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‘Pulling a sickie’
In the recent case of Metroline West v Ajaj, the Employment Appeal Tribunal (EAT) has held that where an employee is ‘pulling a sickie’ and is acting dishonestly, it can be treated as a conduct issue.
In this case, Mr Ajaj was a bus driver who slipped on some water on the floor of the depot toilets and was subsequently signed off sick. Mr Ajaj advised Occupational Health that he was incapable of doing his job. His employer, Metroline was concerned that the accident had been staged, or that he had exaggerated his injuries.
With the assistance of surveillance evidence, his employer was able to prove that he was in fact exaggerating his illness as the footage was not consistent with what he had reported. As a consequence of this, he was dismissed on the basis that he had tried to perpetrate a fraud and Mr Ajaj brought claims of both unfair and wrongful dismissal.
The Employment Tribunal (ET) accepted that Metroline genuinely believed that Mr Ajaj had exaggerated his injury and its effects. However, it went on to assess whether the dismissal was fair by reference to capability rather than conduct. The ET found that although Mr Ajaj had undoubtedly exaggerated his ability to walk and there was a fair reason to dismiss, there was no evidence that he had exaggerated his inability to perform his contractual duties i.e. sitting on a bus on one position for lengthy periods. The ET concluded that Metroline should have assessed how long it would be before he could fulfil such duties and that Mr Ajaj had been unfairly and wrongfully dismissed. Metroline consequently appealed.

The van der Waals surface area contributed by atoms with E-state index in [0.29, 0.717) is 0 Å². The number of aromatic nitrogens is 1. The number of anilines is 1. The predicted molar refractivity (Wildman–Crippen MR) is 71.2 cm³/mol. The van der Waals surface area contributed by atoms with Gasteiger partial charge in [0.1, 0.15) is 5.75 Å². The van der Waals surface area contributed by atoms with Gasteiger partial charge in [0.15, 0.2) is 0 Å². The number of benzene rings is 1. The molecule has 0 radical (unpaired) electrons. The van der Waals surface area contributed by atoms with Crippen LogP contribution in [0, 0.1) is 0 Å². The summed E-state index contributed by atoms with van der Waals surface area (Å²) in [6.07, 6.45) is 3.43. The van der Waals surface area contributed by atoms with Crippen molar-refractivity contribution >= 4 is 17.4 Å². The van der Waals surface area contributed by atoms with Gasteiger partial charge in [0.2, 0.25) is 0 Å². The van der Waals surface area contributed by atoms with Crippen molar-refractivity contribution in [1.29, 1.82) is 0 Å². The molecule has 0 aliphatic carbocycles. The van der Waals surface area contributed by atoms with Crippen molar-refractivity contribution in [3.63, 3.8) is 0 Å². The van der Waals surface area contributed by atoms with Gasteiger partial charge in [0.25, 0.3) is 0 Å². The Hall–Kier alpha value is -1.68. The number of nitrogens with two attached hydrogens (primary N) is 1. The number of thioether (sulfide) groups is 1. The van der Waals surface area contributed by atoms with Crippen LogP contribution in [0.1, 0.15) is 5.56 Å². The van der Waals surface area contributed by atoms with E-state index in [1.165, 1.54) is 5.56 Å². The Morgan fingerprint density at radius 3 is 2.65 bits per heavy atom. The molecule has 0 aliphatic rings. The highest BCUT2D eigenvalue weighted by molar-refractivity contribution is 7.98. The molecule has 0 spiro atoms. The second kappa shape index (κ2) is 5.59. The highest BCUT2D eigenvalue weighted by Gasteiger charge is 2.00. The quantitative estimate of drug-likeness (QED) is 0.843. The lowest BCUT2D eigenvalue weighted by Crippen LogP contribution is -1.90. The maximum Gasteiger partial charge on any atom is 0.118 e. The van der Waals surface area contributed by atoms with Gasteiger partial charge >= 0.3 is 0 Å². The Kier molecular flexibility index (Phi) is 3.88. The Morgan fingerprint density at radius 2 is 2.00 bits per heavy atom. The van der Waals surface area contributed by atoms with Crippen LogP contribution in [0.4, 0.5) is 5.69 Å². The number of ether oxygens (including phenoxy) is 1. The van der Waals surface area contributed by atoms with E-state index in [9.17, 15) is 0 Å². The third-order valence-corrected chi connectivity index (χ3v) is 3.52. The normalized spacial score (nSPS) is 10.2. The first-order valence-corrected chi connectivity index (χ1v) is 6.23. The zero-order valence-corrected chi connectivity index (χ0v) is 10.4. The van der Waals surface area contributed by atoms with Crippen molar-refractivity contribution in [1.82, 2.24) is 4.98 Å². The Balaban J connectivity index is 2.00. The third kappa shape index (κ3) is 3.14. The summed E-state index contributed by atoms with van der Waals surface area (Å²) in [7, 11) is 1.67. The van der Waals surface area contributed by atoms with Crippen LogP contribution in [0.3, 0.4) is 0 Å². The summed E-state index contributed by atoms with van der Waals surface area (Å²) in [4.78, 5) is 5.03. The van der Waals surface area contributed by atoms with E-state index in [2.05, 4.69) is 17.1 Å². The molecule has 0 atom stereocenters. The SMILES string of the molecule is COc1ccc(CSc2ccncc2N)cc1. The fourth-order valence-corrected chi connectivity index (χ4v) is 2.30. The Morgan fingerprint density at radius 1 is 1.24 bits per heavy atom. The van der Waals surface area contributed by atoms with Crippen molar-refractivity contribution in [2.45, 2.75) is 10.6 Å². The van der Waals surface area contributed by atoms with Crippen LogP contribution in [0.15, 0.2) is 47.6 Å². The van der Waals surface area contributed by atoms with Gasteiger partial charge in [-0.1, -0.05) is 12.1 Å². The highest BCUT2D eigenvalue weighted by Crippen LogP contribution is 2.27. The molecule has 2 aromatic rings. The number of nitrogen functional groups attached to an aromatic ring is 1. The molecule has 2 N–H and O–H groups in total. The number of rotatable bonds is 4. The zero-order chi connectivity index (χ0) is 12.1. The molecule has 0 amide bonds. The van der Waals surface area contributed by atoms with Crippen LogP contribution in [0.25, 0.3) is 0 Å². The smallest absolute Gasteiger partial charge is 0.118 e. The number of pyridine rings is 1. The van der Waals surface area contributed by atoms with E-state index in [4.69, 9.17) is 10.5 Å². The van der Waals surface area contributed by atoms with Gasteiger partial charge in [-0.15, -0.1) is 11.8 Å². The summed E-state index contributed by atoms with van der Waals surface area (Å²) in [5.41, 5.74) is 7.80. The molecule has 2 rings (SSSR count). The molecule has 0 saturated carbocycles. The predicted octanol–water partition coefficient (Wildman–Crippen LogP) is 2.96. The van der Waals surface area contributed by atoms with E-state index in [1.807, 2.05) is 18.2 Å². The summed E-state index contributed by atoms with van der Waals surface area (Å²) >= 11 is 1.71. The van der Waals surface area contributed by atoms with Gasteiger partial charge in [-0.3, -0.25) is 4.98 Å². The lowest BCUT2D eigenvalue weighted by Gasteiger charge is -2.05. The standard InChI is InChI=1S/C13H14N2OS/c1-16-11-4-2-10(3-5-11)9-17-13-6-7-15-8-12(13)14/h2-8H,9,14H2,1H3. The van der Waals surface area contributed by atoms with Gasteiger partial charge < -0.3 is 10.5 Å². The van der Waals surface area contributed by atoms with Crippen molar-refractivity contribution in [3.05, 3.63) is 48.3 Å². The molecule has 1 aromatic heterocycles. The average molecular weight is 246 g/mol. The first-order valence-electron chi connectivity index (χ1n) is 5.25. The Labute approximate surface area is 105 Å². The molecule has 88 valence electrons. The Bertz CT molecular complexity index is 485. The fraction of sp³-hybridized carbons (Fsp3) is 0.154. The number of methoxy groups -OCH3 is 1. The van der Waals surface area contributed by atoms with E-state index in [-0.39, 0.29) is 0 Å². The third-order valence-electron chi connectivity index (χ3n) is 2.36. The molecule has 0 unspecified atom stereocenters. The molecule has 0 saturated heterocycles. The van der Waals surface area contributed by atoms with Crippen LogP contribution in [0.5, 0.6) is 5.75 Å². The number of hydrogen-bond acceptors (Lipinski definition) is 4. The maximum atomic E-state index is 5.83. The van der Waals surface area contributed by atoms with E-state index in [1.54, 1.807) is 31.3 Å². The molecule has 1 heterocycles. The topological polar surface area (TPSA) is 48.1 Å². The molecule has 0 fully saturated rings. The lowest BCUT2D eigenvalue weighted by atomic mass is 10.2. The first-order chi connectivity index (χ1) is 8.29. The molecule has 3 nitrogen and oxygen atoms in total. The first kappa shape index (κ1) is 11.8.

The EAT held that neither the unfair dismissal nor wrongful dismissal claim could stand. Specifically, it was held that anyone who dishonestly asserts that they are unfit for work whether through illness or sickness absence is guilty of a fundamental breach of the implied term of trust and confidence, which is at the heart of any employer/employee relationship. The principal reason for dismissal of a malingering employee is clearly a conduct issue as opposed to capability.
Whilst this decision assists employers in how they can deal with employees’ who are acting dishonestly, regarding their fitness to attend work, it is important that, as with any misconduct dismissal, there still needs to be consideration of whether there are reasonable grounds to dismiss, after having conducted a reasonable investigation and the usual Burchell principles are applied.
Carley Kerrs-Walton, HR & Employment Solicitor – QCS Expert Employment Law Contributor